These are, however, scientific outcomes with enormous social, cultural and political implications and we must develop the resources to hold sustained, informed debates about the direction we want to take. This is difficult in a debate with no absolutes and with boundaries that constantly expand, but research has demonstrated that the quality and the nature of the information we are given has a real impact on the decisions we make.

A content analysis of information about Down syndrome presented to parents in the United Kingdom, for example, showed that there was a ‘bias towards medico-clinical information’. A study from the United States says that in one medical centre where ‘every attempt is made to introduce that pregnant woman and her partner to families raising infants, children and/or young adults with Down syndrome … only 62 per cent of women who discover they are carrying a foetus with Down syndrome decide to have abortions—a rate of abortion after a positive diagnosis believed to be relatively low’.

High-level documents recognise the need for information beyond the medical. The joint HGSA/RANZCOG* prenatal diagnosis policy, for example, recommends that each state or territory should have at least one specialised prenatal diagnostic service, and that prenatal diagnosis be undertaken by specialised teams which ‘would comprise a clinical geneticist, genetic counsellor, midwife and/or nurse specialising in prenatal diagnosis, medical specialist in obstetric ultrasound, obstetrician specialising in prenatal diagnosis and management of foetal abnormality, paediatrician, social worker, a clinic co-ordinator, laboratory staff, and secretarial assistance’.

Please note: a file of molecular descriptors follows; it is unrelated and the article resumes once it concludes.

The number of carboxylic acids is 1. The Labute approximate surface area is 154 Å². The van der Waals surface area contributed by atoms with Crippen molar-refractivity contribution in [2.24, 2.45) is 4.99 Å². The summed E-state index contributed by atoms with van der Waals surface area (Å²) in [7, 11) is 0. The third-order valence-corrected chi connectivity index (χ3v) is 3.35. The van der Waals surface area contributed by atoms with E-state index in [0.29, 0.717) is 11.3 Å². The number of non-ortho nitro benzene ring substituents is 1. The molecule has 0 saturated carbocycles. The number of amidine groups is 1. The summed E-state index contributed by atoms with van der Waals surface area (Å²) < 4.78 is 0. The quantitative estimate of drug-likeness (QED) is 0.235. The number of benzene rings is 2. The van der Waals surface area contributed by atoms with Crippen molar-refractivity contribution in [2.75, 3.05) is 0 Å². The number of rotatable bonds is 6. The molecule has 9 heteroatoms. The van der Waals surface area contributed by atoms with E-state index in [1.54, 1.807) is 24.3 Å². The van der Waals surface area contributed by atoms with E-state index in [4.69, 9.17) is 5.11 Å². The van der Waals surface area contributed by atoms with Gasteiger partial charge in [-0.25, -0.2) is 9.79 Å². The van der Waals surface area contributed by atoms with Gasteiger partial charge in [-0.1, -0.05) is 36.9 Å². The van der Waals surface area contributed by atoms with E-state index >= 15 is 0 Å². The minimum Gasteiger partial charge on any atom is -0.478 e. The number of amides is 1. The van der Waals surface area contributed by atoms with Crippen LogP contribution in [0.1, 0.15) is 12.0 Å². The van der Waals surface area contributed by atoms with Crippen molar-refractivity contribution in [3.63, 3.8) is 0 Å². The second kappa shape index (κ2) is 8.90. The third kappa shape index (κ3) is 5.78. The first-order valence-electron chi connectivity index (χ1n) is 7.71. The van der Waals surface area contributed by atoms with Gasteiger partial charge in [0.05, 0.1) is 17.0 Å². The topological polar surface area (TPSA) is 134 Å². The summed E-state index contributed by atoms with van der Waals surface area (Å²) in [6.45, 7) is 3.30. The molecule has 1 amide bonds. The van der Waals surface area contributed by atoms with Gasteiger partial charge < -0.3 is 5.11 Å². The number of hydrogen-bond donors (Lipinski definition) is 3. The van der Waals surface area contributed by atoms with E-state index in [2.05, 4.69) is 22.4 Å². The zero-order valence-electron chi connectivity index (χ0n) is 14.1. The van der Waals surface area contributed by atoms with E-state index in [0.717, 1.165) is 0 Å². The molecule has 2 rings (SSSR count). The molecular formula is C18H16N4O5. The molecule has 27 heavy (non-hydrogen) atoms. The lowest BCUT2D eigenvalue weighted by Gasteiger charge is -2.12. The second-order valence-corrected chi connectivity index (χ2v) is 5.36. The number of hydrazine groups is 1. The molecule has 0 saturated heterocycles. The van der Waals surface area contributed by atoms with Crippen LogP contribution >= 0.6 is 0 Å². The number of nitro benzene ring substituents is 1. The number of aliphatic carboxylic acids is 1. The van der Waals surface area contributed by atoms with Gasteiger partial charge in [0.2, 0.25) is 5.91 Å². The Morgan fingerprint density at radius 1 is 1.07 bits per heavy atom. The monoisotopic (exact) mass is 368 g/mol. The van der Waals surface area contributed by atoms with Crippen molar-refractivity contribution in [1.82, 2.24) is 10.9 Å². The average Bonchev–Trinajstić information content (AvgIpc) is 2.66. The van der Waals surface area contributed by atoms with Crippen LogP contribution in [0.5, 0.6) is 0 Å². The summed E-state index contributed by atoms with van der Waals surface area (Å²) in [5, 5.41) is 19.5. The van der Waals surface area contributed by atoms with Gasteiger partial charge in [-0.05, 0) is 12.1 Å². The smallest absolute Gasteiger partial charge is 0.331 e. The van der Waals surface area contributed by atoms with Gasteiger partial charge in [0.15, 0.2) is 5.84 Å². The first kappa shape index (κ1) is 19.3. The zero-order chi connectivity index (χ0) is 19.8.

My recent experiences with prenatal testing suggest, however, that the emphasis is still on medical aspects and that beyond our individual experiences of prenatal testing, we need broader community discussions. We need to create safe places for safe debates where we acknowledge that these are individual and collective decisions that have both individual and collective implications. We need the freedom to make decisions based on our own random collection of experiences, and the tools to see beyond the isolation of our own knowledge.
 
There is no one-size-fits-all solution to any of the questions we will ask. The answers for one person will not always be the answers for another, and the answers that work at one point in time will not work at another. Some women, for example, will never terminate a pregnancy, some will under certain conditions and not others, some will at one time but not at another. So we need policies which allow for a diversity of experiences, a diversity of women, a diversity of pregnancies, a diversity of outcomes.

We need to ask ourselves what we want to do with the power that science gives us. And as we ask ourselves these questions, we should remember that life throws unexpected, uncontrollable, life-changing events our way. We can’t stop that.       

*The Human Genetics Society of Australasia and the Royal Australian and New Zealand College of Obstetricians and Gynaecologists.

Tracy Crisp is an Adelaide writer.